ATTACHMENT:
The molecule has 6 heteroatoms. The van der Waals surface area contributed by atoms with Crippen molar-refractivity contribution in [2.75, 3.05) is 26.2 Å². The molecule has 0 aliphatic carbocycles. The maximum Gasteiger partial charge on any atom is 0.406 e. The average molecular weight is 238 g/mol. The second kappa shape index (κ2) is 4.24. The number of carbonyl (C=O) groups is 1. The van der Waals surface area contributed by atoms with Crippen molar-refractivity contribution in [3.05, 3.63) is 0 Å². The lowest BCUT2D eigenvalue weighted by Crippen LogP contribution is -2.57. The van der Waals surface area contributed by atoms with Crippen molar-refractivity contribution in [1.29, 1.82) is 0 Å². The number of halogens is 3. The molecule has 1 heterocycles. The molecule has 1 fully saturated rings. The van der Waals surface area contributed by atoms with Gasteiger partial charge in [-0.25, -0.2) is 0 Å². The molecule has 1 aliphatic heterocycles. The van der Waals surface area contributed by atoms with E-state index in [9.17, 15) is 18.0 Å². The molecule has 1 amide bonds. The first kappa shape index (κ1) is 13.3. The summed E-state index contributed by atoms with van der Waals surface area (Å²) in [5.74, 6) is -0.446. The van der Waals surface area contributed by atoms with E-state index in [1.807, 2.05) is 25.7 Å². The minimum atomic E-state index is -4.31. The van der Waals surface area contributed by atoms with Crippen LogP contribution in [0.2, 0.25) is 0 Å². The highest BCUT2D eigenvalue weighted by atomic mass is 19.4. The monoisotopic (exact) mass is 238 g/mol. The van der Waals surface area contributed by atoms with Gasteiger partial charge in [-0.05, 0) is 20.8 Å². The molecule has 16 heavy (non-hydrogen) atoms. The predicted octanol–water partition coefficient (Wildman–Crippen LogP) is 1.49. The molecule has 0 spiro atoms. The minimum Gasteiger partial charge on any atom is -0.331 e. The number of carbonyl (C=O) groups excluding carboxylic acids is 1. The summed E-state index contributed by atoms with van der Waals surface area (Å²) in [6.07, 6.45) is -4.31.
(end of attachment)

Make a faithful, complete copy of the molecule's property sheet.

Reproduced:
The molecule has 6 heteroatoms. The van der Waals surface area contributed by atoms with Crippen molar-refractivity contribution in [2.75, 3.05) is 26.2 Å². The molecule has 0 aliphatic carbocycles. The maximum Gasteiger partial charge on any atom is 0.406 e. The average molecular weight is 238 g/mol. The second kappa shape index (κ2) is 4.24. The number of carbonyl (C=O) groups is 1. The van der Waals surface area contributed by atoms with Crippen molar-refractivity contribution in [3.05, 3.63) is 0 Å². The lowest BCUT2D eigenvalue weighted by Crippen LogP contribution is -2.57. The van der Waals surface area contributed by atoms with Crippen molar-refractivity contribution in [1.29, 1.82) is 0 Å². The number of halogens is 3. The molecule has 1 heterocycles. The molecule has 1 fully saturated rings. The van der Waals surface area contributed by atoms with Gasteiger partial charge in [-0.25, -0.2) is 0 Å². The molecule has 1 aliphatic heterocycles. The van der Waals surface area contributed by atoms with E-state index in [9.17, 15) is 18.0 Å². The molecule has 1 amide bonds. The first kappa shape index (κ1) is 13.3. The summed E-state index contributed by atoms with van der Waals surface area (Å²) in [5.74, 6) is -0.446. The van der Waals surface area contributed by atoms with E-state index in [1.807, 2.05) is 25.7 Å². The minimum atomic E-state index is -4.31. The van der Waals surface area contributed by atoms with Crippen LogP contribution in [0.2, 0.25) is 0 Å². The highest BCUT2D eigenvalue weighted by atomic mass is 19.4. The monoisotopic (exact) mass is 238 g/mol. The van der Waals surface area contributed by atoms with Gasteiger partial charge in [-0.05, 0) is 20.8 Å². The molecule has 16 heavy (non-hydrogen) atoms. The predicted octanol–water partition coefficient (Wildman–Crippen LogP) is 1.49. The molecule has 0 spiro atoms. The minimum Gasteiger partial charge on any atom is -0.331 e. The number of carbonyl (C=O) groups excluding carboxylic acids is 1. The summed E-state index contributed by atoms with van der Waals surface area (Å²) in [6.07, 6.45) is -4.31.